Five Women Scholars

People in the biblio-blogosphere are listing their favorite women scholars. Here are mine. I’ve not read all of them, but stories about them have stuck with me. Plus, I’d like to read their works sometime.

1. Ellen Charry

I first heard of her in a Christianity Today article about evangelical scholars, which featured N.T. Wright, Richard B. Hays, Miroslav Volf, and Ellen Charry. I was a student at DePauw when I read this, so it was during the late 1990’s. The opening paragraph said it all: when the author of the article told the professors he was interviewing that Ellen Charry was on his list, all of them responded, “Oh, you’ll like Ellen!”

I never actually met her, but many of the Princeton Theological Seminary students I’ve met speak highly of her. According to them, she’s someone with a sense of humor, who’s able to laugh at herself.

When I was at Harvard, I came across her name a number of times. The evangelicals at Intervarsity always talked like she was “one of us.” Yet, a professor of mine who was a liberal Christian spoke as if she was a part of his group: the open-minded Christians. A friend of mine was taking a class with Sarah Coakley on feminist theology, and I suggested he read Ellen Charry. He usually didn’t take any of my recommendations seriously, perhaps because he thought I was an evangelical zealot (which, at the time, I was). But he became open to reading her works when Sarah Coakley recommended her. I guess I looked like I knew what I was talking about (for once)!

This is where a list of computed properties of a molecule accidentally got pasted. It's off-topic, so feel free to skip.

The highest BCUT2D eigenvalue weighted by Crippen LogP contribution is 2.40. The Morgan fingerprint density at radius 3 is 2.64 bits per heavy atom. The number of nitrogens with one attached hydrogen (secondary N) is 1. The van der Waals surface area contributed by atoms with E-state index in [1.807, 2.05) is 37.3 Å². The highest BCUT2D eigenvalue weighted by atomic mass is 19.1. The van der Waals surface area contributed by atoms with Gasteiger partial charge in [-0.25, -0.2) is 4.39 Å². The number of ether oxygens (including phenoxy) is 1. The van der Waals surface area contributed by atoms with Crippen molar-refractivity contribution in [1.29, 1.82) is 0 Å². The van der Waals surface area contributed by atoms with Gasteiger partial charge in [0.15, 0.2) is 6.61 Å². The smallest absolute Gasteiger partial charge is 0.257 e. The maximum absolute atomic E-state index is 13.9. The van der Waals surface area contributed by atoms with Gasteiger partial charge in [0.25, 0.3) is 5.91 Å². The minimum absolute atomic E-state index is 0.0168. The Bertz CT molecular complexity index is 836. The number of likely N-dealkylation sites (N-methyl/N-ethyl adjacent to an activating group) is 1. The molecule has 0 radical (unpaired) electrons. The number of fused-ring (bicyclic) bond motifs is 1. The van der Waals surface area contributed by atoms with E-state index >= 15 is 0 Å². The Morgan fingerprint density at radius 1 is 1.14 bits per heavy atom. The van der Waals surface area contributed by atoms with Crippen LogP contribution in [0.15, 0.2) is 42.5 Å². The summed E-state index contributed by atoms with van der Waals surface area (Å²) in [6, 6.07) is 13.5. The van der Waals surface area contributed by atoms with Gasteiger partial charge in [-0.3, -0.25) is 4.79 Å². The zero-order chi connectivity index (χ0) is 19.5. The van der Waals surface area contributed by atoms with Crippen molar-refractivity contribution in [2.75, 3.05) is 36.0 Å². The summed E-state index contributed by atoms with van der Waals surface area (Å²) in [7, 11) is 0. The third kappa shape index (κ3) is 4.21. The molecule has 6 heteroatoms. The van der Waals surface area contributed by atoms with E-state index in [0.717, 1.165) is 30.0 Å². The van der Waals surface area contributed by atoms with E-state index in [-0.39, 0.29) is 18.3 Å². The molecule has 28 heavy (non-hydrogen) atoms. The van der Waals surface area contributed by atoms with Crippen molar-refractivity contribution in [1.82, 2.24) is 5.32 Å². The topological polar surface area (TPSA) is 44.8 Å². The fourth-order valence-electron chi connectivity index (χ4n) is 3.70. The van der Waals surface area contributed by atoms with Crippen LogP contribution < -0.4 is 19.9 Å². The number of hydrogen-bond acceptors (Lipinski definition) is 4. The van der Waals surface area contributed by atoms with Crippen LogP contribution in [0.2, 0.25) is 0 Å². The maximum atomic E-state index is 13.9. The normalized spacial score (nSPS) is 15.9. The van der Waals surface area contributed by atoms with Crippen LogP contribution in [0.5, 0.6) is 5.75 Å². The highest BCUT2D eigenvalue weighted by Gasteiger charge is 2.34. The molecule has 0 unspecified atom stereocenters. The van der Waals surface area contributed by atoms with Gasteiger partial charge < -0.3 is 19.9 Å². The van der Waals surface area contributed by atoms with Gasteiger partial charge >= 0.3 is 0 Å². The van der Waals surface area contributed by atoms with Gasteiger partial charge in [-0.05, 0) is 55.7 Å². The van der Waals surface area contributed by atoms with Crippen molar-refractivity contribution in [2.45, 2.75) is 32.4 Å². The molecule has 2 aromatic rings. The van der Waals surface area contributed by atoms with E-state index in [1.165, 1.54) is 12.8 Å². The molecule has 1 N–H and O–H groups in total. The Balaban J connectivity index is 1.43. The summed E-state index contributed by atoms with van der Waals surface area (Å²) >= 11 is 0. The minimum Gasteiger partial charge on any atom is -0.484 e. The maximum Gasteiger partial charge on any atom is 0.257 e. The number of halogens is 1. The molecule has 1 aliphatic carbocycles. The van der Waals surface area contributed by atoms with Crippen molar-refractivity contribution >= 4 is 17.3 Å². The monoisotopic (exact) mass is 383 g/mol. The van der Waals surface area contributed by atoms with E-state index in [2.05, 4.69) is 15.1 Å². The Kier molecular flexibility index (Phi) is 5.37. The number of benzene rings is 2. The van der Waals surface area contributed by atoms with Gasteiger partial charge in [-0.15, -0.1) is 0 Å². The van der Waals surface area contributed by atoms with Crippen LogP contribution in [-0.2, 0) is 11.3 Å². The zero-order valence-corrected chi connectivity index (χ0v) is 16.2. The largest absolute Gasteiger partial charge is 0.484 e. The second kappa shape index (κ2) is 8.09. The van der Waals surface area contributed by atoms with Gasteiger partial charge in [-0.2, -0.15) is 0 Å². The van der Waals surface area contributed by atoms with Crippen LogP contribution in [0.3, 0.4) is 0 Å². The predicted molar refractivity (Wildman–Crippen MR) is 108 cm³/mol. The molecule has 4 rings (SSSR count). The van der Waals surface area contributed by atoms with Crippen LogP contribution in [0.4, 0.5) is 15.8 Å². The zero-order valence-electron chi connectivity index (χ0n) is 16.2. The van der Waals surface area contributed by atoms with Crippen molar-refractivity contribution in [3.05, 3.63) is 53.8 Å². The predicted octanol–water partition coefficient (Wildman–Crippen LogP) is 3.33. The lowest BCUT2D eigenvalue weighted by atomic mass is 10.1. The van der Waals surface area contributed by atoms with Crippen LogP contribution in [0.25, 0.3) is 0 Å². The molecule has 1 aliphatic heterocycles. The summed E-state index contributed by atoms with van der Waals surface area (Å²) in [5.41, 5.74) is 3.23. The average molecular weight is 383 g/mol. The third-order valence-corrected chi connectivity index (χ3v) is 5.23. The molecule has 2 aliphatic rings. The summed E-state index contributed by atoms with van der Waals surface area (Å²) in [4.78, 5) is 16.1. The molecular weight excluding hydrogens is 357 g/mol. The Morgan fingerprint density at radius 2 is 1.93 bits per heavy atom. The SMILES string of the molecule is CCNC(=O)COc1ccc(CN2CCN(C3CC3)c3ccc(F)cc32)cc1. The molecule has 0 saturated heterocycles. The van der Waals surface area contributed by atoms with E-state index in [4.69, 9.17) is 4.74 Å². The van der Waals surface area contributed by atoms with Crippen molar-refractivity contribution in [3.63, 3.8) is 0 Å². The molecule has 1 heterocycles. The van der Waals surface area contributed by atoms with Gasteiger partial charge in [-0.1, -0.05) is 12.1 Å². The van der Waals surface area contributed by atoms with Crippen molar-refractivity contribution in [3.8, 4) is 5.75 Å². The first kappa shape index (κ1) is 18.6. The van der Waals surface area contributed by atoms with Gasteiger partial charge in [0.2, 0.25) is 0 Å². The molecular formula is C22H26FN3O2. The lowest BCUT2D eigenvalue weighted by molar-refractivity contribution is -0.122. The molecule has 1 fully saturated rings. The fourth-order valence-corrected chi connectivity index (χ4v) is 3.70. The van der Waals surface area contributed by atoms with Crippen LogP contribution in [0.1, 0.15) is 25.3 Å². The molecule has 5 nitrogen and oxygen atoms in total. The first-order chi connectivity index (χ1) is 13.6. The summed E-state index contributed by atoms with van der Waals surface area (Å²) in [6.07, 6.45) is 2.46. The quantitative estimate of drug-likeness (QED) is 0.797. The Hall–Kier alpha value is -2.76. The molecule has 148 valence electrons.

I took a class with William Abraham, and he told us some of Ellen Charry’s story. She was a liberal Jew and a feminist who converted to Christianity. He may have also said that she was drawn to the concept of God as a Father, something which is rare among feminists. She’s a good person with an interesting story, so I should read her sometime.